So this lamp he worked on with Davy had a metal gauze that surrounded the wick but which did not ignite the gas.
1820 Chorine Gas, Carbon, Wedgewood potteries Clay Analyst (Faraday work)
Produced the first known compounds Chlorine and carbon.
Wedgewood potteries employed Faraday to analyse their clays.
1820’s Faraday and Joseph Henry invented the Dynamo
Michael Faraday in his 30’s
A “Pest and plague”, is how Faraday described Love. He had no time for relationships with women let alone marriage. This mindset did not last long, 1821 he was married to a Sandemanian woman, Sarah Barnard. He called his wife “Pillow of my mind”.
Faraday in 1824
Davy set up a new club for the gentry of the scientific and literary world & fine arts, called The Athenaeum. That still operates to this day. Guess who was asked to be the secretary? Faraday, he lasted a few months, it took up too much of his time.
Solid Liquid Gas
Faraday was interested and soon learned the relationship that substances could be converted or change from solids, liquids to gases. 1823, he succeeded in preparing Chlorine in liquid form. Also Liquefied Ammonia, gases, Carbon Dioxide being one example.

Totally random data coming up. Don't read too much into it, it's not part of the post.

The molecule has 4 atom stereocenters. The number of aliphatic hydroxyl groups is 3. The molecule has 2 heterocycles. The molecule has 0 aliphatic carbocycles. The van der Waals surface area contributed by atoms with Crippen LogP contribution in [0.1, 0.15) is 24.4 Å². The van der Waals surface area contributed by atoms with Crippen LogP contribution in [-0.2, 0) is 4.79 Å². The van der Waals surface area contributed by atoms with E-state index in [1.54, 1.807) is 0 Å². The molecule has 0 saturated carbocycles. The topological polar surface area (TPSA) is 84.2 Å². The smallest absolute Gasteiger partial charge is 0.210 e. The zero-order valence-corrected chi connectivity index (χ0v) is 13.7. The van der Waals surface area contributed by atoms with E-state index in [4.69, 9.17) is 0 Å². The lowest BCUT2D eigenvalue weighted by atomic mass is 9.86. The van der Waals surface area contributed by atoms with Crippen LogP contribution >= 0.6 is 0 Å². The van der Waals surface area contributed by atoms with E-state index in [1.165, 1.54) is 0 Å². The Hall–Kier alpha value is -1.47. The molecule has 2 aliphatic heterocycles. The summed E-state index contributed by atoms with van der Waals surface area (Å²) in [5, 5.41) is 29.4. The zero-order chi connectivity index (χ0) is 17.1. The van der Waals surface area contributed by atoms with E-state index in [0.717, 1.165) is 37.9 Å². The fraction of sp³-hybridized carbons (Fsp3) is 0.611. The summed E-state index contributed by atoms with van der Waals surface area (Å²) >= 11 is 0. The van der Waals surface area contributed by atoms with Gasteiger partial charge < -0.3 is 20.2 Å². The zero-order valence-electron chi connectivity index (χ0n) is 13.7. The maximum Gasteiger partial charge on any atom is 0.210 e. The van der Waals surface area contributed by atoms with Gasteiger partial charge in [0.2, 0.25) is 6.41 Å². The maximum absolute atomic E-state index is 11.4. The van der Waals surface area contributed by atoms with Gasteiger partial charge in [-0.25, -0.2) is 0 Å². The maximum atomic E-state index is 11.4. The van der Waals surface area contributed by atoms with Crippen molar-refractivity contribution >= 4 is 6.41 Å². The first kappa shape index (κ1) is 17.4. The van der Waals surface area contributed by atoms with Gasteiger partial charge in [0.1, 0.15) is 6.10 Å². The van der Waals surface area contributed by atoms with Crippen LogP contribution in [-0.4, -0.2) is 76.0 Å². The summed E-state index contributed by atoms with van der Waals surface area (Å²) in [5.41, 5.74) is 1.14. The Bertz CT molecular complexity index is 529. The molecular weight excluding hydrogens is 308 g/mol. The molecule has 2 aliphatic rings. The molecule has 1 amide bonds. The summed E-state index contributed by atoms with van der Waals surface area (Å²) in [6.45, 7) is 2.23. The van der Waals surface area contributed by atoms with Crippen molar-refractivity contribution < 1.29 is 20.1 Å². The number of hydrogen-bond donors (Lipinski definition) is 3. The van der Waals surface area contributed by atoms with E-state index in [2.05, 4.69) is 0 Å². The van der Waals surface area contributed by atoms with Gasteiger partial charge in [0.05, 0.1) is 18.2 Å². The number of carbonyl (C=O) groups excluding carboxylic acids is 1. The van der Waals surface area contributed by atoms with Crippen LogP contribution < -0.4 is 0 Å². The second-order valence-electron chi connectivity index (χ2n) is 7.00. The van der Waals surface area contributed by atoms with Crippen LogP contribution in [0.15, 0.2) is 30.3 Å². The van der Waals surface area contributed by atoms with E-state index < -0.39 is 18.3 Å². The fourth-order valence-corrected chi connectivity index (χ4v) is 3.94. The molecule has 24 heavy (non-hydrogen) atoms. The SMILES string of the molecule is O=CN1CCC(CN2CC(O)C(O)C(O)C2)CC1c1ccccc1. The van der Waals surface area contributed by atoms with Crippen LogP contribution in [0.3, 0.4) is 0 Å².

Faraday in 1825
Benzene was identified. Also, improvements about the glass used in telescopes took his interest.
Faraday in 1826
Faraday started the Christmas Lectures for children at the Royal Institute. A major hit, that took off for many more years in the future, and are still running to this day.
Faraday in 1831
Sir Charles Wheatstone, was doing a demo with powder moving and forming patterns on a metal plate that was vibrated by sound. Somehow this gave Faraday some bright spark idea about electricity again.
A ring of soft metal had two lengths of insulated wire wrapped around it, like a wreath in a coil. So it showed how magnetism could induce an electric current in a wire. A current passing through a coiled wire “A” magnetises the soft metal ring underneath it and induces a current in coiled wire B.
Faraday in 1832-33
Electrochemistry Faraday and William Whewell.
Faraday had been experimenting with what happens when you introduce electricity into liquids and chemicals. He devised what were the starting blocks of the rules of Electrochemistry. When electricity was sent through acidic water the object in the water attracted things to it.
Electrolysis is where electricity flows through a liquid or a solid this being the electrolyte. The current can pass from one electrode to another.
What is Electrodes?
A conductor that takes current into and out of an electrolyte.
Faraday enabled other scientists to take research and ideas further.
In 1836 Faraday was the scientific advisor of Trinity House. He started the research to enable electric lighting in Lighthouses. He worked with scientist Fredrick Holmes and by 1858 they enabled the first lighthouse in the world to be lit by electricity. That was at South Foreland Lighthouse now a National Trust treasure Dover.